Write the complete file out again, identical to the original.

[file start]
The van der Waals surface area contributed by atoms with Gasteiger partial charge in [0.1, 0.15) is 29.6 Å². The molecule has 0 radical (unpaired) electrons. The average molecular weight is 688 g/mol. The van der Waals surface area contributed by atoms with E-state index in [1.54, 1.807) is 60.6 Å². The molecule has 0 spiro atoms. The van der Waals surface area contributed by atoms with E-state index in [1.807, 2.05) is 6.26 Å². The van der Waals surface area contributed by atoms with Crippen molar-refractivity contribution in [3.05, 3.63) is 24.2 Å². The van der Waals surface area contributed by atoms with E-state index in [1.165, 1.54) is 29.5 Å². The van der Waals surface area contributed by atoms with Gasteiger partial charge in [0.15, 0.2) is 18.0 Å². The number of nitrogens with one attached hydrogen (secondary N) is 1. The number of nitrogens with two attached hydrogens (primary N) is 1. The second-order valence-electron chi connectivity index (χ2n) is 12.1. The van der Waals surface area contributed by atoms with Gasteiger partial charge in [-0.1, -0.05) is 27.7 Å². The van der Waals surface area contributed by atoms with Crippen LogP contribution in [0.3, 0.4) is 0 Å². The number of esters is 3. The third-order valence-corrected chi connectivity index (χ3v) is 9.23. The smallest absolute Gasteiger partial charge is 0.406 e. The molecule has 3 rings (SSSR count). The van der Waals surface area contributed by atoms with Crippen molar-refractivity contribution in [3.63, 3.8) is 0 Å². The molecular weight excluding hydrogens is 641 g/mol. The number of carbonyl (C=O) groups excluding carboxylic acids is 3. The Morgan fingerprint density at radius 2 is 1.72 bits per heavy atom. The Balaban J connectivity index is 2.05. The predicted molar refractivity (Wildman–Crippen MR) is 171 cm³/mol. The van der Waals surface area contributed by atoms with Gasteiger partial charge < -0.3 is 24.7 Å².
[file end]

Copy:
The van der Waals surface area contributed by atoms with Gasteiger partial charge in [0.1, 0.15) is 29.6 Å². The molecule has 0 radical (unpaired) electrons. The average molecular weight is 688 g/mol. The van der Waals surface area contributed by atoms with E-state index in [1.54, 1.807) is 60.6 Å². The molecule has 0 spiro atoms. The van der Waals surface area contributed by atoms with E-state index in [1.807, 2.05) is 6.26 Å². The van der Waals surface area contributed by atoms with Crippen molar-refractivity contribution in [3.05, 3.63) is 24.2 Å². The van der Waals surface area contributed by atoms with E-state index in [1.165, 1.54) is 29.5 Å². The van der Waals surface area contributed by atoms with Gasteiger partial charge in [0.15, 0.2) is 18.0 Å². The number of nitrogens with one attached hydrogen (secondary N) is 1. The number of nitrogens with two attached hydrogens (primary N) is 1. The second-order valence-electron chi connectivity index (χ2n) is 12.1. The van der Waals surface area contributed by atoms with Gasteiger partial charge in [-0.1, -0.05) is 27.7 Å². The van der Waals surface area contributed by atoms with Crippen LogP contribution in [0.3, 0.4) is 0 Å². The number of esters is 3. The third-order valence-corrected chi connectivity index (χ3v) is 9.23. The smallest absolute Gasteiger partial charge is 0.406 e. The molecule has 3 rings (SSSR count). The van der Waals surface area contributed by atoms with Crippen molar-refractivity contribution in [3.63, 3.8) is 0 Å². The molecular weight excluding hydrogens is 641 g/mol. The number of carbonyl (C=O) groups excluding carboxylic acids is 3. The Morgan fingerprint density at radius 2 is 1.72 bits per heavy atom. The Balaban J connectivity index is 2.05. The predicted molar refractivity (Wildman–Crippen MR) is 171 cm³/mol. The van der Waals surface area contributed by atoms with Gasteiger partial charge < -0.3 is 24.7 Å².